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Anthias are active, colorful, reef safe, and generally quite peaceful fish. They pose little to no danger to any other aquarium inhabitant, other than small competing zooplanktivores, such as dart fish and flasher wrasses, which they may chase into hiding.
The key to success with anthias is frequent feeding. Because of their activity level they have a very high metabolic rate, and should be fed a minimum of three times daily. Diet should include plenty of high quality meaty items such as frozen Mysis shrimp, marine algae and Spirulina, enriched brine shrimp and Calanus. Anthias are such enthusiastic feeders they usually learn to eat dry foods quickly, but if they are fussy the dry food can be mixed in with the frozen to encourage consumption. A refugium is helpful in supplementing the main aquarium with live prey items. Additional supplements and vitamins may also aid in maintaining the fish's vivid colors.
Anthias are prone to jumping from the aquarium when startled or excited so we recommend a secure lid.
In the wild most anthias species are found in huge shoals consisting of mainly females and juveniles. In the aquarium they are perfectly happy alone, but if a shoal is desired the aquarium must be of sufficient size to ensure the smallest and weakest fish have space to escape the larger and more aggressive members. A group of at least six females added together can work, and in time the largest fish transforms into the dominant male. He is typically brighter and more colorful than his harem. If he will be added together along with his shoal then as many females and juveniles as possible should be added.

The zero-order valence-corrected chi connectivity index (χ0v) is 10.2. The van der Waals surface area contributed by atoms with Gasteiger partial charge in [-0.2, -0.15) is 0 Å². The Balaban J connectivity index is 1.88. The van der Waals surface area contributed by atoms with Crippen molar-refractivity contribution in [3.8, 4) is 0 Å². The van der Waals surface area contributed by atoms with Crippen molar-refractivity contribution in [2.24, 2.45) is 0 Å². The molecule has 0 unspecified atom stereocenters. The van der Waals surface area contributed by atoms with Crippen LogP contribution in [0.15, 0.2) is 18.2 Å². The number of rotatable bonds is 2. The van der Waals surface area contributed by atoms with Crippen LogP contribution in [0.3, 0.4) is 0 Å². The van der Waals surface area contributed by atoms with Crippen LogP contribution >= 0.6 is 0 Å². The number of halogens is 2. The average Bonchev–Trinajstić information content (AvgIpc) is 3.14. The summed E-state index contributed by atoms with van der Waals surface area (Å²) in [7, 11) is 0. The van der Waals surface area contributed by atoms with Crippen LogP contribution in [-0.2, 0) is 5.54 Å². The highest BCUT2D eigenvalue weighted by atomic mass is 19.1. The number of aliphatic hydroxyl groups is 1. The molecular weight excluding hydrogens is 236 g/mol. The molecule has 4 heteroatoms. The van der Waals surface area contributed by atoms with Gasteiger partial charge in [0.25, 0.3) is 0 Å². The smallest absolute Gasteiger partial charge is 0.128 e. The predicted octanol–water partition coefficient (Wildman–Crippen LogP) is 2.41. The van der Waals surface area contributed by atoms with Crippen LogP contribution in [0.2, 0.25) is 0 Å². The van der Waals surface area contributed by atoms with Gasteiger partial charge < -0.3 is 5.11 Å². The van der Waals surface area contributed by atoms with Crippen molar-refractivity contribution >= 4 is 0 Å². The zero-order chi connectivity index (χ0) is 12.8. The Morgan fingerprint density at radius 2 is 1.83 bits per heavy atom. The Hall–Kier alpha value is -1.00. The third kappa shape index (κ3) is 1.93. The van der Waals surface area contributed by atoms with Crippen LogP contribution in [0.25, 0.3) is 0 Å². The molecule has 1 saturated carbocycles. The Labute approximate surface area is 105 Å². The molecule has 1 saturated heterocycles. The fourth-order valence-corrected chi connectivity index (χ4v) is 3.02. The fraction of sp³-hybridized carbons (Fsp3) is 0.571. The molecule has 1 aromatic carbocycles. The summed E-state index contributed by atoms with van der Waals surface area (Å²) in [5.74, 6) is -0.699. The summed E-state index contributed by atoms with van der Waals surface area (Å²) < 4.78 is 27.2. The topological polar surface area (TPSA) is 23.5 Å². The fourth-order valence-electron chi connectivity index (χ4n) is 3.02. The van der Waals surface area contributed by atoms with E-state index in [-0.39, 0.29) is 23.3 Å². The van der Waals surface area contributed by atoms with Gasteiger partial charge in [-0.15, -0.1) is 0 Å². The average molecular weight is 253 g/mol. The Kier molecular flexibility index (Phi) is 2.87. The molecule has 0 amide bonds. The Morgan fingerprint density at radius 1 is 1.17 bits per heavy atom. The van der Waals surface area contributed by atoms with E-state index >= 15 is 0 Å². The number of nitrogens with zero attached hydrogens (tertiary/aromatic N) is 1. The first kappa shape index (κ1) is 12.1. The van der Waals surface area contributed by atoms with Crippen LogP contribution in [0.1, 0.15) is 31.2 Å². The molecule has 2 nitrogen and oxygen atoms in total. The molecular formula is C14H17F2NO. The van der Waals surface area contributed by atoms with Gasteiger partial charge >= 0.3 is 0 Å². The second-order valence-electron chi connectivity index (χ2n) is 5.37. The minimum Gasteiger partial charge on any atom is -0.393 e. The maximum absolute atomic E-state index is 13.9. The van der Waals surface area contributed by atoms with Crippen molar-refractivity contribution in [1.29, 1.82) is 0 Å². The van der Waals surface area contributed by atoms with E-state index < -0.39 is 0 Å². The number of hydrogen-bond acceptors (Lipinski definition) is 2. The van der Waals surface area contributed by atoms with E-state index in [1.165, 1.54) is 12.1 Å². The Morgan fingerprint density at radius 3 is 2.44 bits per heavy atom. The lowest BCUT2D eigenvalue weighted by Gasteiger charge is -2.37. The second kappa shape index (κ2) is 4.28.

With colors so intense it is nearly impossible to believe, the Ventralis anthias shines in a league all its own. Incredible magenta coats its body; its back and tail are painted electric yellow. The border between the two colors is speckled on males and more straight on females. Its dorsal fin is rounded but its lower fins and tail are longer and on males decorated with cerulean blue.
The Ventralis anthias is recommended only for the experienced and dedicated aquarist who can ensure they receive enough nourishment. It should be fed at least four times a day. Lower light levels aid in acclimation, as does an established group of peaceful zooplanktivores who are feeding well on prepared foods. Aggressive tank mates should be strictly avoided. Well oxygenated, high flow conditions with plenty of hiding places and open room to swim help the Threadfin anthias feel at home. As a deeper water species they do best at temperatures from the high 60s to low 70s Fahrenheit. It grows up to 2.5 inches we recommend an aquarium of at least 50 gallons for a single fish and larger for a group.
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